What’s wrong with political dynasties?

What’s wrong with having a father and son (Sen. Juan Ponce Enrile and candidate Jack Ponce Enrile), or a brother and sister (Senators Alan Peter and Pia Cayetano), or two brothers (Sen. Jinggoy Estrada and candidate JV Ejercito) sitting together as senators in a 24-member chamber? What’s wrong with having the wife succeed her husband for the same position (candidate Cynthia Villar and outgoing senator Manny Villar)? Or a son his father (candidate Juan Edgardo Angara and outgoing senator Edgardo Angara)? A lot.

The use of the family as a platform for political recruitment goes against an explicit state policy. Section 26 of Article II of the 1987 Philippine Constitution declares: “The State shall guarantee equal access to opportunities for public service and prohibit political dynasties as may be defined by law.” The failure of Congress to pass a law defining the terms and scope of this constitutional mandate is not an excuse for ignoring it. The language and intent are clear. If the nation’s legislators cannot be deterred by the ethical principle behind this provision, why do we expect public officials at the lower levels of government to abide by it?

Indeed, a glance at the local electoral landscape would instantly reveal this distressing feature of our current political reality. Political families no longer bother to disguise their vise-like grip on entire towns, cities, and provinces by nominating proxies to public office. They now brazenly allocate government positions to members of their own kin group as if these were part of the family heirloom.

We have all heard the excuses they offer in defense of this premodern practice: one, that their family members are perfectly qualified, and that the younger generation of the same family is often better trained for public service; two, that political leadership is not any different from other professions where parents pass on to their children the same passion and aptitude for their chosen line of work; three, that society is better off when there is continuity in public service than when there is disruption in leadership; four, that the power to install individuals to public office in any case remains with the electorate, not with the family; and lastly, the fact that Congress has been unable all these years to craft a law defining a political dynasty signifies the impracticality of this constitutional provision.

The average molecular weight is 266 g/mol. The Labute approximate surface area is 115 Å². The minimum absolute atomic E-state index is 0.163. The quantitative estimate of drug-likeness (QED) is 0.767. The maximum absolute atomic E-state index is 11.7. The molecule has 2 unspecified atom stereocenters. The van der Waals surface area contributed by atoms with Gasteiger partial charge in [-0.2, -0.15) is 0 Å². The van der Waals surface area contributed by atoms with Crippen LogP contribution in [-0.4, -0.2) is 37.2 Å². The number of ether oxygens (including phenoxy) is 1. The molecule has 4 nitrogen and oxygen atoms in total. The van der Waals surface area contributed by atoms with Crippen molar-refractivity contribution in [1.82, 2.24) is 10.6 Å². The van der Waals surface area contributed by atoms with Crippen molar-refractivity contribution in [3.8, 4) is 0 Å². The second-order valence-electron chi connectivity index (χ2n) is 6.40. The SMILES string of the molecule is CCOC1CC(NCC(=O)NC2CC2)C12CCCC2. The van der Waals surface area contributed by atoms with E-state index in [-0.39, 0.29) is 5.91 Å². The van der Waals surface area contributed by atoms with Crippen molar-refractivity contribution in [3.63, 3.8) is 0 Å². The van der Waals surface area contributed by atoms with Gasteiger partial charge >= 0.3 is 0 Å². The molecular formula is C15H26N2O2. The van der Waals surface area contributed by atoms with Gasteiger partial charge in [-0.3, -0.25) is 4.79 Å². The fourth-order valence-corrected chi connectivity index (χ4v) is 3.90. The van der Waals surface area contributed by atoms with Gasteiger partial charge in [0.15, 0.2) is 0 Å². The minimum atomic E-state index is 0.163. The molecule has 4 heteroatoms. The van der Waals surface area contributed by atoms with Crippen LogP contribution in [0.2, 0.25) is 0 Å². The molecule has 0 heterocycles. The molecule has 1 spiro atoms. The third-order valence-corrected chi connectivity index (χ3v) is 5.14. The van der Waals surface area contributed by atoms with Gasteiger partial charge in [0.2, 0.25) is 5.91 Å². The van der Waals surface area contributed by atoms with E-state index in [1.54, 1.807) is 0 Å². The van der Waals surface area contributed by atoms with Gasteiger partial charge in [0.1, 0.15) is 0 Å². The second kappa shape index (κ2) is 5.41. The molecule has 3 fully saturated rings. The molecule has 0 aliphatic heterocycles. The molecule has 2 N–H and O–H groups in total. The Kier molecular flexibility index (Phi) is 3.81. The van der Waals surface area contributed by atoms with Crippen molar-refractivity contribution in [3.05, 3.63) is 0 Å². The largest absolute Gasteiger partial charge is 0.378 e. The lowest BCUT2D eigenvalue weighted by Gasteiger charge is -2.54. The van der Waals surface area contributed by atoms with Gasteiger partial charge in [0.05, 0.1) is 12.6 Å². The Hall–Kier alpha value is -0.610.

If it expresses anything at all other than the greed and shortsightedness of our politicians, I think the failure of Congress to affirm what the Constitution says merely reminds us of the folly of legislating solutions for which society itself is not ready. The question we ought to ask then is not why our politicians defy the Constitution, but why political clans persist, and what will make them obsolete.

Political clans belong to traditional society.  And ours is very much a traditional society in at least two ways: first, our society remains stratified according to social rank and power; and second, the family still determines to a great extent an individual’s life chances and place in society. It is true that occupations and professions at the top are now more accessible to people born to the middle and lower classes.  But, whether in business or in politics, the economic and political resources that a family member can tap at the starting line often spell the difference between failure and success.

The framers of our Constitution sought to break political monopolies by prescribing term limits and prohibiting political dynasties. Both tools failed to loosen the grip of elite families over the nation’s political life. Why? Because the political system failed to develop an alternative structure that could challenge the existing kinship networks as mechanisms of political recruitment and leadership formation.  That is the work of political parties.

But, instead of functioning as durable tools for aggregating diverse interest groups, our political parties have become no more than family-owned franchises to be sold and transferred like material assets. Bereft of ideological commitment, they have no distinct identity to preserve, and no world view to pass on to a younger generation. Rather than recruit and groom young leaders from a wide pool of talent, these parties have been content to nurture scions of the old political clans and to assimilate celebrities spawned by the mass media.

Not surprisingly, our so-called political parties have no permanent members, no rigid screening of applicants, no finances of their own outside of those provided by their current leaders. But, more importantly, they neither command nor demand from their elected members strict compliance with any party line. Thus, Filipino politicians are never taken to task for switching parties whenever it suits them. Indeed, so insignificant is formal party membership that they have no problem retaining their nominal party affiliations even as they run as “guest” candidates in another party.

These traits may make politics “more fun in the Philippines,” but they are also the reasons why our institutions are weak. We cannot continue to assign to a few families the work that in modern societies belongs to political parties.  A nation’s political system, like its economy, must be able to draw from the best and brightest of its population if it is to survive the growing complexity of the modern world. It can only do this by professionalizing politics. Does the President’s party, the ruling Liberal Party, have the will to achieve this?